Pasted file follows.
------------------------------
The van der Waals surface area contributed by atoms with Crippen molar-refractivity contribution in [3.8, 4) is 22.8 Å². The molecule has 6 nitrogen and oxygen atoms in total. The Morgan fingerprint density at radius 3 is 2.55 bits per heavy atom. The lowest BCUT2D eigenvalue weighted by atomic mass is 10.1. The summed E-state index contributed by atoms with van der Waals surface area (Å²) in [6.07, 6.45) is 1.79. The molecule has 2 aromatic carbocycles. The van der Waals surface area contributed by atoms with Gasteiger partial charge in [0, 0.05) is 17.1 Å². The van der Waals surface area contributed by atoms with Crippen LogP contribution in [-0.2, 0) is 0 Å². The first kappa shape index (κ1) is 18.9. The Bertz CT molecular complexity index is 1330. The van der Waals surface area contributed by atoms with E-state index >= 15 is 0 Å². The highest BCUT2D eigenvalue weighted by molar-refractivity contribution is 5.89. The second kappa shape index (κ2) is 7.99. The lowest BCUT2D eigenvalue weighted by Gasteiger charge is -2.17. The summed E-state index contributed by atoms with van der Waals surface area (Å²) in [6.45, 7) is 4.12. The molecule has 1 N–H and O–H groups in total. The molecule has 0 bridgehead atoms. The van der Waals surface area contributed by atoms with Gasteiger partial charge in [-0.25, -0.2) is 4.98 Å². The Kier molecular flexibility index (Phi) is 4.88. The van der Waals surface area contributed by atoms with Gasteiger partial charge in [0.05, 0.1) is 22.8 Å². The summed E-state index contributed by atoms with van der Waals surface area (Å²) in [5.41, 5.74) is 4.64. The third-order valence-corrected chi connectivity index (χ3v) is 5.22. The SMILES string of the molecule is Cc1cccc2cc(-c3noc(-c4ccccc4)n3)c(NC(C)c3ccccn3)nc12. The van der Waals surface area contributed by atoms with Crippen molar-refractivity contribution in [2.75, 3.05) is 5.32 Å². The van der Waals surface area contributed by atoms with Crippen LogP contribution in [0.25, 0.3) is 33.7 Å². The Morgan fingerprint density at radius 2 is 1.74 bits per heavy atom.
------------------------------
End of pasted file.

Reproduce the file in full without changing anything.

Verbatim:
The van der Waals surface area contributed by atoms with Crippen molar-refractivity contribution in [3.8, 4) is 22.8 Å². The molecule has 6 nitrogen and oxygen atoms in total. The Morgan fingerprint density at radius 3 is 2.55 bits per heavy atom. The lowest BCUT2D eigenvalue weighted by atomic mass is 10.1. The summed E-state index contributed by atoms with van der Waals surface area (Å²) in [6.07, 6.45) is 1.79. The molecule has 2 aromatic carbocycles. The van der Waals surface area contributed by atoms with Gasteiger partial charge in [0, 0.05) is 17.1 Å². The van der Waals surface area contributed by atoms with Crippen LogP contribution in [-0.2, 0) is 0 Å². The first kappa shape index (κ1) is 18.9. The Bertz CT molecular complexity index is 1330. The van der Waals surface area contributed by atoms with E-state index >= 15 is 0 Å². The highest BCUT2D eigenvalue weighted by molar-refractivity contribution is 5.89. The second kappa shape index (κ2) is 7.99. The lowest BCUT2D eigenvalue weighted by Gasteiger charge is -2.17. The summed E-state index contributed by atoms with van der Waals surface area (Å²) in [6.45, 7) is 4.12. The molecule has 1 N–H and O–H groups in total. The molecule has 0 bridgehead atoms. The van der Waals surface area contributed by atoms with Gasteiger partial charge in [-0.25, -0.2) is 4.98 Å². The Kier molecular flexibility index (Phi) is 4.88. The van der Waals surface area contributed by atoms with Gasteiger partial charge in [0.05, 0.1) is 22.8 Å². The summed E-state index contributed by atoms with van der Waals surface area (Å²) in [5.41, 5.74) is 4.64. The third-order valence-corrected chi connectivity index (χ3v) is 5.22. The SMILES string of the molecule is Cc1cccc2cc(-c3noc(-c4ccccc4)n3)c(NC(C)c3ccccn3)nc12. The van der Waals surface area contributed by atoms with Crippen molar-refractivity contribution in [2.75, 3.05) is 5.32 Å². The van der Waals surface area contributed by atoms with Crippen LogP contribution in [0.25, 0.3) is 33.7 Å². The Morgan fingerprint density at radius 2 is 1.74 bits per heavy atom.